Lottery winner backed educational aspect of museum projects
08/09/2014 9:43 PM
08/09/2014 9:44 PM
When the Rev. Solomon Jackson Jr. hit the jackpot with a $260 million Powerball ticket in 2009, he pledged to use the money for good, and especially for local education-related projects.
A few months later, the S.C. State Museum Foundation’s board was discussing its difficulty raising funds from the public for the long-planned observatory, planetarium and 4D theater project.
“Somebody said, ‘Why don’t we approach the guy who won the Powerball?’” recalled Adrienne Bellinger, then director of the foundation. “Why not? We knew the answer if we didn’t ask.”
Foundation leaders met with Jackson and his attorney, I.S. Leevy Johnson. The effort didn’t involve arm-twisting as much as confidence-building. Jackson wanted to know more about the project, how it could impact the community and how it could be sustained, Bellinger recalled.
Assured on those points, Jackson donated $1 million. Then came the toughest part of the process, persuading Jackson to let the museum put his name on the 4D theater. “That’s where the arm-twisting was,” Bellinger said.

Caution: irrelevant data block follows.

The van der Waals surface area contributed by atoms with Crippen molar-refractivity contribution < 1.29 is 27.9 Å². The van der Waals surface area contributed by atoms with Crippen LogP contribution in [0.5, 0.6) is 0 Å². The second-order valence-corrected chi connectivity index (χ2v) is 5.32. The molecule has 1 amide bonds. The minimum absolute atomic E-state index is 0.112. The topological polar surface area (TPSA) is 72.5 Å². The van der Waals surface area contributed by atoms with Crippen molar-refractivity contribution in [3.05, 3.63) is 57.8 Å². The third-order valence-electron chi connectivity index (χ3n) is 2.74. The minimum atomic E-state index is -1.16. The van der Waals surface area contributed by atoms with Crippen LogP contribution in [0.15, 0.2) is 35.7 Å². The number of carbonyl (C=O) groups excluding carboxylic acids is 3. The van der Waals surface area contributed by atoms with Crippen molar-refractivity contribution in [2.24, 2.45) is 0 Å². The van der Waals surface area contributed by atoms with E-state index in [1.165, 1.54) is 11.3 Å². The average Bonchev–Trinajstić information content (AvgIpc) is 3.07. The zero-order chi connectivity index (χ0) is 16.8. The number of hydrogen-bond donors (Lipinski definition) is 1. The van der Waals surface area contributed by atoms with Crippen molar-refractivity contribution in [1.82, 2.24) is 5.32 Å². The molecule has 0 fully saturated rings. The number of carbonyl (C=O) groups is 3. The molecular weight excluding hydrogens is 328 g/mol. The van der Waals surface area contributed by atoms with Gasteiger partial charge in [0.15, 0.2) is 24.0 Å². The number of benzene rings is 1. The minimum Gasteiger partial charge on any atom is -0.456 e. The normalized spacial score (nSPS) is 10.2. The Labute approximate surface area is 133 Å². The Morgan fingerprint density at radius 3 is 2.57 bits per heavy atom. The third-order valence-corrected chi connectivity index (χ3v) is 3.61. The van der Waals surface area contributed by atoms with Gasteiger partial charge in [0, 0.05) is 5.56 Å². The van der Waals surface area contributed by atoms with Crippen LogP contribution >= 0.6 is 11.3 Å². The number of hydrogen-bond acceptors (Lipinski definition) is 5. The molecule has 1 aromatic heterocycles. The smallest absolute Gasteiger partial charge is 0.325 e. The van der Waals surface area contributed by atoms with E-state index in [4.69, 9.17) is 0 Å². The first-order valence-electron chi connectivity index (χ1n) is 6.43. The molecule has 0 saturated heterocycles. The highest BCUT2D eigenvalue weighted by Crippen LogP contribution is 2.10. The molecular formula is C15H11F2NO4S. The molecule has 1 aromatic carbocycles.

Since he won the Powerball, Jackson has preferred to be a behind-the-scenes benefactor to local causes. He allowed Morris College to publicize his $10 million donation to that Sumter institution, and his $1.7 million donation to the renovation of the Booker T. Washington High School auditorium gained public notice.
But most of his generosity, which includes scholarships for local students, has been done quietly. Jackson declined to be interviewed about his museum donation. But he allowed the museum to put his name on the Rev. Dr. Solomon Jackson Jr. 4D Theater.
Bellinger said Jackson’s gift was a turning point in the private donation campaign. “To have an individual commit such a huge amount to a single project was important,” she said. “He told us he wanted to get behind it to make sure that future generations have educational resources that earlier generations didn’t have.”
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